Michael T. Lott was convicted and sentenced for possession of dangerous drugs." The appeal is from the denial of a motion for new trial.
1. There was no error in overruling the motion for new trial made on the general grounds as there is ample evidence in the record to support the verdict.
The defendant enumerates this charge as error in the sense that the trial judge did not charge that entrapment was an affirmative defense with the burden of proof resting with the defendant. If the charge was erroneous, the appellant has not demonstrated how he was actually, or even theoretically, harmed thereby. Error must be harmful to constitute reversible error. Bridges v. State, 106 Ga. App. 363 (1) (126 SE2d 903)
; McCall v. State, 87 Ga. App. 185 (4) (73 SE2d 245)
3. Defendant argues that a ruling by the trial court restricted his right to a thorough and sifting cross examination. The defendant's brief on this point is related to his questioning by an employee of the State Department of Public Health, who testified that he was "supervisor in charge of drug identification system." On direct examination this witness stated he had identified the contents of a certain bag as marijuana, and further stated that marijuana is a "narcotic drug" at the time his analysis was made. He was asked on cross examination whether he would at the present time (the date of the trial) analyze the material as a narcotic. An objection was made and sustained with the court observing that the legislature had by law (which was in effect at the time of the alleged offense) defined "narcotic drugs" to include marijuana and he so limited the questioning. However, the trial court did allow the defendant to recall the witness and to cross examine him further as to whether or not marijuana is a narcotic drug in the terms of pharmacology. The witness stated it is not; that it acts on the body as a hallucinogenic as opposed to the general synonym for narcotic, which generally is painkiller.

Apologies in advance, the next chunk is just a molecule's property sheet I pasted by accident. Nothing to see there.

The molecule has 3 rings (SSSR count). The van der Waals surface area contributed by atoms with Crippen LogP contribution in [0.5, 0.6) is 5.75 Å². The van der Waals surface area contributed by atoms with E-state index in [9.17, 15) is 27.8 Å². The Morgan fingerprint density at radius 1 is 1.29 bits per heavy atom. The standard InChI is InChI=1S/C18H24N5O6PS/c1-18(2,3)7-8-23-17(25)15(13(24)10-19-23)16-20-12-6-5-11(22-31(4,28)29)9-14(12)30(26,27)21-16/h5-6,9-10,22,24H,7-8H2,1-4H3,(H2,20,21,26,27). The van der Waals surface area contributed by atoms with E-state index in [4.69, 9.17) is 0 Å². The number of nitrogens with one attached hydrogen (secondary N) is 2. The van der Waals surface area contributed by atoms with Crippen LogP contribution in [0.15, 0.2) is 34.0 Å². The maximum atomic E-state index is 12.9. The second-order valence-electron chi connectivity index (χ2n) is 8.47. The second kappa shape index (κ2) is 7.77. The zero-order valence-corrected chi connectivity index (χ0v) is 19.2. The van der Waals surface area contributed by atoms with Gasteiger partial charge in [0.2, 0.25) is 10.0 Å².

We do not find that the defendant was deprived of a thorough and sifting cross examination in the particulars complained of.
4. There was testimony by a police officer, Louis Staples, that he and another officer, acting on information that a sale of marijuana was going to take place, had the defendant under surveillance; that he stopped the defendant's car as he drove away from the scene and arrested him; and that he was then taken to jail and a search warrant was obtained to search the defendant's car.
The defendant objected "to the witness's conclusion that he obtained a search warrant to search the car )n the ground that the search warrant and entries, etc., would be the highest and best evidence . . . I will ask the court to exclude that testimony unless he obtained a valid search warrant." The court responded: "I will leave it in subject to it being connected."
After further testimony by this and other witnesses, the defendant moved the court "to exclude the testimony of the witness with reference to the attainment and use of a search warrant as not having been connected up and on the further ground that the search warrant itself would be the highest and best evidence of what it was and it is a conclusion of the witness."
The court ruled: "The court will sustain the objection."